Emily Portelli

Magistrate facing sex charges given permission to go on overseas holiday

A Victorian magistrate accused of sexually abusing two males has been granted permission to go on a two-month overseas holiday with his family before he faces the charges in court.
Simon Mitchell Cooper, 55, had his bail conditions - which prohibit him from travelling overseas - varied at the Melbourne Magistrates' Court today so he could enjoy a mid-year jaunt to the United Kingdom with his wife and two adult children.
The prosecution did not oppose the variation.
The court previously heard Mr Cooper booked and paid for flights and some accommodation for his family before he was charged earlier this year.
Mr Cooper faces 12 charges relating to two male complainants, nine of indecent assault and three of attempted rape.
The offences allegedly occurred in 1984.
Chief Magistrate Peter Lauritsen said Mr Cooper's passport would be returned to him so he could travel overseas from May 30 to July 23, provided he paid a $25,000 deposit to the court and his brother, David, paid a $100,000 surety.
Both amounts would be refunded if Mr Cooper surrendered his passport within seven days of his return to Australia, he said.
Earlier this month, prosecutor Deborah Mandie said the application would be strenuously opposed "given the means of Mr Cooper and his family and certain ties we're aware of to the international destination".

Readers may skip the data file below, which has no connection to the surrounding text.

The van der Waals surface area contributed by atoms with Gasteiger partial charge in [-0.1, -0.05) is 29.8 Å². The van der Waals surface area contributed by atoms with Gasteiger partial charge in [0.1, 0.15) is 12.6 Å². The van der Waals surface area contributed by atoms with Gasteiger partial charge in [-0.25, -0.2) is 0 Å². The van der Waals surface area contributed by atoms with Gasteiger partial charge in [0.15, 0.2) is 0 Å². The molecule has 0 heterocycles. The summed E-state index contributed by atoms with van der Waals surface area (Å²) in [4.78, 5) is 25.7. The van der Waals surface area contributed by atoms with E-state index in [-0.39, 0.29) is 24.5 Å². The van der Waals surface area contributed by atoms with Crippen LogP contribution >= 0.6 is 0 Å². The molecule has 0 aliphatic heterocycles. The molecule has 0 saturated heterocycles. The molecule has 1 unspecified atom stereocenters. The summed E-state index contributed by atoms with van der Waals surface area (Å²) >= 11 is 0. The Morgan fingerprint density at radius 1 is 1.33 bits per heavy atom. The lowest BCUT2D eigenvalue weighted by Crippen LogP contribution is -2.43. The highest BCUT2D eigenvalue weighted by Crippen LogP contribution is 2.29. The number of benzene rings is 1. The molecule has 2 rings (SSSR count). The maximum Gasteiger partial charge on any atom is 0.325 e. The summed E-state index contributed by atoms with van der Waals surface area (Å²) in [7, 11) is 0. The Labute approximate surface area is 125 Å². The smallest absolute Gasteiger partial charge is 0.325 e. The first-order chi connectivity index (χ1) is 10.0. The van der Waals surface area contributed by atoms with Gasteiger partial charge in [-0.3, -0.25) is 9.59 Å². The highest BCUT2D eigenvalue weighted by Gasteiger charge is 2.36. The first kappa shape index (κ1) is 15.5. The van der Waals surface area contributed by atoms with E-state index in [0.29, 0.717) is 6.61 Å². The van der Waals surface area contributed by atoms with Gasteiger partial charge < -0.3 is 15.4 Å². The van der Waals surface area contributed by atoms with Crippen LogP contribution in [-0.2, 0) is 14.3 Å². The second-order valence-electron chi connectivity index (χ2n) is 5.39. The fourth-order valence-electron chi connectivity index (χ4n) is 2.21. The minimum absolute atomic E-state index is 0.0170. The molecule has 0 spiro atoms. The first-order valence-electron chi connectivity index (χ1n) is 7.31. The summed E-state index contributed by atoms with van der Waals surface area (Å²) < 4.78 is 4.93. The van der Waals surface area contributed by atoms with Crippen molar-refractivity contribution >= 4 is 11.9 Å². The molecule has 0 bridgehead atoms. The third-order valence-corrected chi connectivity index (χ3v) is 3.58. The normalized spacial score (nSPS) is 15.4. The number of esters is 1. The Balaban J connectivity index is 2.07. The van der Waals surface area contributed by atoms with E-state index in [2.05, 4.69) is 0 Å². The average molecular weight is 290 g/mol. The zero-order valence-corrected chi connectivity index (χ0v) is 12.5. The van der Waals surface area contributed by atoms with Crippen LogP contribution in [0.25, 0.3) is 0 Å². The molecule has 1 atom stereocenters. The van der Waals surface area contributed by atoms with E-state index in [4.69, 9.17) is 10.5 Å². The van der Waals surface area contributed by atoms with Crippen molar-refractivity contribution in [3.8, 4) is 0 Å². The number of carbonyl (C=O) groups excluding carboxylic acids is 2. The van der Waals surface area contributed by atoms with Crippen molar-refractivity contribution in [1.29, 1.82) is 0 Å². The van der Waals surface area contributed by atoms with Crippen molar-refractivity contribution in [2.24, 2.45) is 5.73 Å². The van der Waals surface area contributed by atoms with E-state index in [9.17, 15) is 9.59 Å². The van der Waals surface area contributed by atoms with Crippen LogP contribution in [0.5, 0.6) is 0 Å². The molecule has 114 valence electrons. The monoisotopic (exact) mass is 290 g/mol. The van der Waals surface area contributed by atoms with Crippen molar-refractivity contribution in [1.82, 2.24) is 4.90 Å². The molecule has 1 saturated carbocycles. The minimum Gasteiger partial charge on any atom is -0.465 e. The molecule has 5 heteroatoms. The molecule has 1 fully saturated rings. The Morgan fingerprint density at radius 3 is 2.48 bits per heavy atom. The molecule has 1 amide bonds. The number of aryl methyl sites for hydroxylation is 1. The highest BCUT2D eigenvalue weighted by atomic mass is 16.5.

But the variation was not opposed this morning.
Mr Lauritsen said if the application had not been consented to, a New South Wales magistrate would have been flown in to hear the matter, rather than it being decided by a Victorian magistrate.
The charges were recently amended from six counts of attempted rape and six counts of indecent assault.
Mr Cooper will appear for a two-day committal hearing, where the evidence of his alleged victims will be tested in court, on August 6 - a fortnight after his intended return.
Mr Cooper's wife sat by his side in court this morning.
Mr Cooper was charged and bailed on January 16, the day after police executed search warrants at his Brighton home and his office at the Melbourne Magistrates' Court complex.
The charges, if proven, could have ramifications for other cases decided by Mr Cooper.
At his January filing hearing defence lawyer Paul Galbally told the court Mr Cooper was not in a fit medical state to appear.
Mr Lauritsen said in a statement in January that a magistrate had been stood down after being charged with serious crimes and would not return to the bench until the charges were resolved.
Mr Cooper was appointed a magistrate last February after serving as a crown prosecutor since 1990.
He has been a barrister since 1980.

Herald Sun (24-4-2013)
Emily Portelli